Tips on How to Cure Expat Isolation Abroad

Posted May 16, 2013 by Lauren Manuel in Blog

So you’ve packed up your life, said farewell to your family only to feel slightly homesick a few months later.   You miss your friends, you feel isolated as a foreigner in your new land and long for the cuisine your mom used to make you.  Here are some ideas on how to plug into your country and begin calling it ‘home’…

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New friends bonding over BBQ in Korea.

1. Build Community

Some people bond over drinks, food, travel or bowling.  If you’re travelling alone or even with a partner, the time will come when you have to step away from series watching and launch a new social life.   You’ve left the comfort zone of your country, now leave the comfort zone of your home and go meet people.  You may hit and miss a lot along the way and only find random chatter instead of lifelong friendships but hanging with other people will go a long way to make you not feel all alone in this big world.

2. Join a Club or Teach Others

Whether cycling, running or dancing is your thing, find a social club near you and join.  One of the real reasons I began to feel like I was a part of society was once I joined a hip hop dance class in Seoul.   Regardless of the fact that the instructor didn’t speak any English, I bonded with the all-Korean class through the international language of dance.   Group activities are best as you really have the chance to interact with locals and foreigners as well enjoy your hobby.  Even better, share your talent and offer classes in dance, yoga, surfing or even reading.

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3. Keep In Touch with Family and Friends at Home

Just because you’re halfway across the world, does not mean that you don’t have to work on important relationships in your life.  Send postcards to your gran, email/ Whatsapp your parents and use the wonderful medium of Skype.  Don’t spend all your time talking to the people you’ve known your whole life, but chatting helps when you miss them and vice versa.  You can see your mom’s new home improvements, your Dad’s new attempt at cooking and your brother’s new bachelor all from your screen.

4. Learn the Language

As expats we often get lonely and feel isolated as we don’t understand what anyone is saying wherever we go.  We cannot really converse with the women selling us fruit at the market, the waiter at the restaurant or your neighbours living next door.  Whilst not all of us pick up languages quickly, we can take small steps to learning basic greetings and sentences.  Whenever we visit our favourite coffee shop and restaurant, both owners teach us new Thai words or ways of asking for things.  It always ends with laughter, a little more conversation and relationship building.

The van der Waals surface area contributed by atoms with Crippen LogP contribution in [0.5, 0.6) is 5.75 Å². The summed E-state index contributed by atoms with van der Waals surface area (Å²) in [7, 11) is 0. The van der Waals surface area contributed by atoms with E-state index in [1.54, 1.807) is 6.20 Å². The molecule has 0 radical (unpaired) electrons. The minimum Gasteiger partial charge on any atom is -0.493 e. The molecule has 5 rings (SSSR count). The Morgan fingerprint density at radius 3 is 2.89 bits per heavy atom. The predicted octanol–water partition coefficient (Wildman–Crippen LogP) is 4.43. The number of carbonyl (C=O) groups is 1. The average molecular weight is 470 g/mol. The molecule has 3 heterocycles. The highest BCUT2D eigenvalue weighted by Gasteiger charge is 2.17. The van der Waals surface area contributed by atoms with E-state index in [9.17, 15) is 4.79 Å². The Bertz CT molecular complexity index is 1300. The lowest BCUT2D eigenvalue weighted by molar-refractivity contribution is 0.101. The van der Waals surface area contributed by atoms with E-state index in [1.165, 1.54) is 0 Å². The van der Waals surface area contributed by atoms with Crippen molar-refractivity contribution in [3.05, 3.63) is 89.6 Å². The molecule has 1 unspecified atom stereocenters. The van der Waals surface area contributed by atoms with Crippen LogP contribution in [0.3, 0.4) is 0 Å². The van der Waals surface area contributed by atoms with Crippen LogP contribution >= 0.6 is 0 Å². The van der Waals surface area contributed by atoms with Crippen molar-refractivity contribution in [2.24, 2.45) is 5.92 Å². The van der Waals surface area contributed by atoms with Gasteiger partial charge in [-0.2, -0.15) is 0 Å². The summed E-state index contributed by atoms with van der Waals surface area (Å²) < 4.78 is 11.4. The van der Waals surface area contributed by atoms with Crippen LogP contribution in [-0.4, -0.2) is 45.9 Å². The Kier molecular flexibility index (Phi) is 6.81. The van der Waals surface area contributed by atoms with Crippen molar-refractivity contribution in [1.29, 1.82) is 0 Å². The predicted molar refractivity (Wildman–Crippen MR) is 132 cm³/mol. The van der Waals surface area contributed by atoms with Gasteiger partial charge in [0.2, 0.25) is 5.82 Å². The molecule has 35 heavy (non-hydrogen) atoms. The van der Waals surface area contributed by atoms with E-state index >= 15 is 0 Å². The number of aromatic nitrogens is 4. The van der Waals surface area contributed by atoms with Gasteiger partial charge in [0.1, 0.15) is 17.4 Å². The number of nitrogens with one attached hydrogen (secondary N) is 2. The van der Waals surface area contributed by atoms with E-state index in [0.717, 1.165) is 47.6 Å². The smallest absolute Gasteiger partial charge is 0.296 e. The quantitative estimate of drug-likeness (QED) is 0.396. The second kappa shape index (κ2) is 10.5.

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The restaurant owner who taught me to cook, speak Thai and acts like a mom to us on the island.

5. Start a New Hobby

No matter what your age, you’re never too old to learn something new.  You may be surprised and find a hobby you never thought you’d enjoy.  If you’re near the sea, try kayaking, swimming or snorkeling.  If there are mountains nearby, start with easy hikes or trails.  Take an art or jewelry making class.  If you’re used to the gym, try yoga instead.  You’re bound to meet people and learn a new skill at the same time.

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Hiking in the outskirts of Seoul.

6. Cook Meals From Home and Learn to Make Local Cuisine

Living in Thailand means that I can walk to the corner and find a cheap, delicious Thai meal every night.  But there are some nights when all I feel like is my mother’s spaghetti bolognaise or butter chicken.  It may be a bit challenging to find all the right ingredients in some countries, but do your best to occasionally concoct your favourite meals from home.  Also go for a cooking class on how to make the local cuisine of your new country.  This will go a long way to make you feel at ‘home’ wherever you may find yourself.

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One of the Thai meals I learned to cook.


About the Author

Lauren Manuel

Six continents later, Lauren still has itchy feet and wanderlust for adventure in all corners of the earth. Together with her husband, she is traveling the world pausing only to find work, take photos and write. She is currently mentoring English teachers in rural Malaysia and sharing everything about her expat life on WildJunket. Follow her wanderings on The Travel Manuel .

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